Controlling shareholders’ opportunistic use of share repurchases

Controlling shareholders’ opportunistic use of share repurchases This study examines how share repurchase and dividend policies are influenced by controlling shareholders in an emerging market. We maintain that the controlling shareholders can utilize share repurchase opportunistically, particularly when they exercise voting rights in excess of cash-flow rights. The evidence of Korean firms suggests that the wedge between the voting rights and cash-flow rights positively affects share repurchases but negatively affects cash dividends. We also find that share repurchases are not always supported by operating performances. The results indicate that firms may utilize share repurchases as a means to pursue private benefits of the controlling shareholders. We also document that share repurchases do not substitute for cash dividends, suggesting that share repurchases are not genuine distributions. Furthermore, we find that the wedge of share repurchases reduces firm value. Overall, our results indicate that the controlling shareholders of Korean firms use share repurchases opportunistically rather than strategically. http://www.deepdyve.com/assets/images/DeepDyve-Logo-lg.png Review of Quantitative Finance and Accounting Springer Journals

Controlling shareholders’ opportunistic use of share repurchases

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Publisher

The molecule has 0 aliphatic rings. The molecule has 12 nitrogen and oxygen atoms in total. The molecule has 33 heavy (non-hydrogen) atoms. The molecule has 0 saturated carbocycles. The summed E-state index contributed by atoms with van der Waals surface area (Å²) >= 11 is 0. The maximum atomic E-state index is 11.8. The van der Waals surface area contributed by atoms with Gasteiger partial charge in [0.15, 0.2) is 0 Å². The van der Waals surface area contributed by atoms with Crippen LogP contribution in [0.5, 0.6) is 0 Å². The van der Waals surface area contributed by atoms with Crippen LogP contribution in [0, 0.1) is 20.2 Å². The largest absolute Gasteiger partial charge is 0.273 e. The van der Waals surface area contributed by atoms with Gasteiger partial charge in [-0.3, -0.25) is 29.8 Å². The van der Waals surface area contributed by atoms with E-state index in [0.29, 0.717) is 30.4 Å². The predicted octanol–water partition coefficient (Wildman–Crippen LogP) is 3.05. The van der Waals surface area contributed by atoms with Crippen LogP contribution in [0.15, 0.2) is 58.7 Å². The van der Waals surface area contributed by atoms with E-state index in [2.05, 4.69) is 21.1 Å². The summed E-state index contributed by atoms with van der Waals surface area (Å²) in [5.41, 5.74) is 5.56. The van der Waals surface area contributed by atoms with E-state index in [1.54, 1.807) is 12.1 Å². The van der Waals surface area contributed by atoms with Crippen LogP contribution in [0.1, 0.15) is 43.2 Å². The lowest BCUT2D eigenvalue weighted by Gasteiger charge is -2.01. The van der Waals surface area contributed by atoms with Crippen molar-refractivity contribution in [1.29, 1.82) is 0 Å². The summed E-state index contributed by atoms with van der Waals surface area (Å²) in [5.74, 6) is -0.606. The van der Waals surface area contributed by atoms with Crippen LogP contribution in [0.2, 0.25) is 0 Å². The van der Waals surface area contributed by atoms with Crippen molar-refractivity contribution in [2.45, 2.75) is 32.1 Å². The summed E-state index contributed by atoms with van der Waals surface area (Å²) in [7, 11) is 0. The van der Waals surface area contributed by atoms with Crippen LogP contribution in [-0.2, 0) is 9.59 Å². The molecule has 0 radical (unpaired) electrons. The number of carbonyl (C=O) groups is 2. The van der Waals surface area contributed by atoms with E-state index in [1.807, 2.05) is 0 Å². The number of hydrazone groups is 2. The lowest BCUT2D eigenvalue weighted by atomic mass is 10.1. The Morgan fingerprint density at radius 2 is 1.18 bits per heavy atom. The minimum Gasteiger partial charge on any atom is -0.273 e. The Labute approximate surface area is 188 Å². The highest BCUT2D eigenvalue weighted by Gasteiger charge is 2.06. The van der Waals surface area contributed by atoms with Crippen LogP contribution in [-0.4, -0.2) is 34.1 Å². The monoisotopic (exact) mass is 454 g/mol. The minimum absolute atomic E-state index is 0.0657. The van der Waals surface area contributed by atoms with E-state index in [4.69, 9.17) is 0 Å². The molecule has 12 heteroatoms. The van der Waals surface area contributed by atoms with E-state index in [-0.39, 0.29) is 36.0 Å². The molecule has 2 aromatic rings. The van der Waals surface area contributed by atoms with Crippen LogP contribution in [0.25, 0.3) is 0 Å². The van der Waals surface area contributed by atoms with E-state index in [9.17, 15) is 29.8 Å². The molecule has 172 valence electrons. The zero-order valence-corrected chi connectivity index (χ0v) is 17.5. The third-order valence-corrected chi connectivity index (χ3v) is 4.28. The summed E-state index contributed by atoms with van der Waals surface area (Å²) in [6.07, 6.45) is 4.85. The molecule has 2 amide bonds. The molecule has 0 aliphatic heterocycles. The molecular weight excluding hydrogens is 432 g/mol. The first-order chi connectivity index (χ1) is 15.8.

Springer US
Copyright
Copyright © 2012 by Springer Science+Business Media, LLC
Subject
Economics / Management Science; Finance/Investment/Banking; Accounting/Auditing; Econometrics; Operations Research/Decision Theory
ISSN
0924-865X
eISSN
1573-7179
D.O.I.
10.1007/s11156-012-0306-z
Publisher site
See Article on Publisher Site

Abstract

This study examines how share repurchase and dividend policies are influenced by controlling shareholders in an emerging market. We maintain that the controlling shareholders can utilize share repurchase opportunistically, particularly when they exercise voting rights in excess of cash-flow rights. The evidence of Korean firms suggests that the wedge between the voting rights and cash-flow rights positively affects share repurchases but negatively affects cash dividends. We also find that share repurchases are not always supported by operating performances. The results indicate that firms may utilize share repurchases as a means to pursue private benefits of the controlling shareholders. We also document that share repurchases do not substitute for cash dividends, suggesting that share repurchases are not genuine distributions. Furthermore, we find that the wedge of share repurchases reduces firm value. Overall, our results indicate that the controlling shareholders of Korean firms use share repurchases opportunistically rather than strategically.

Journal

Review of Quantitative Finance and AccountingSpringer Journals

Published: Sep 12, 2012

References

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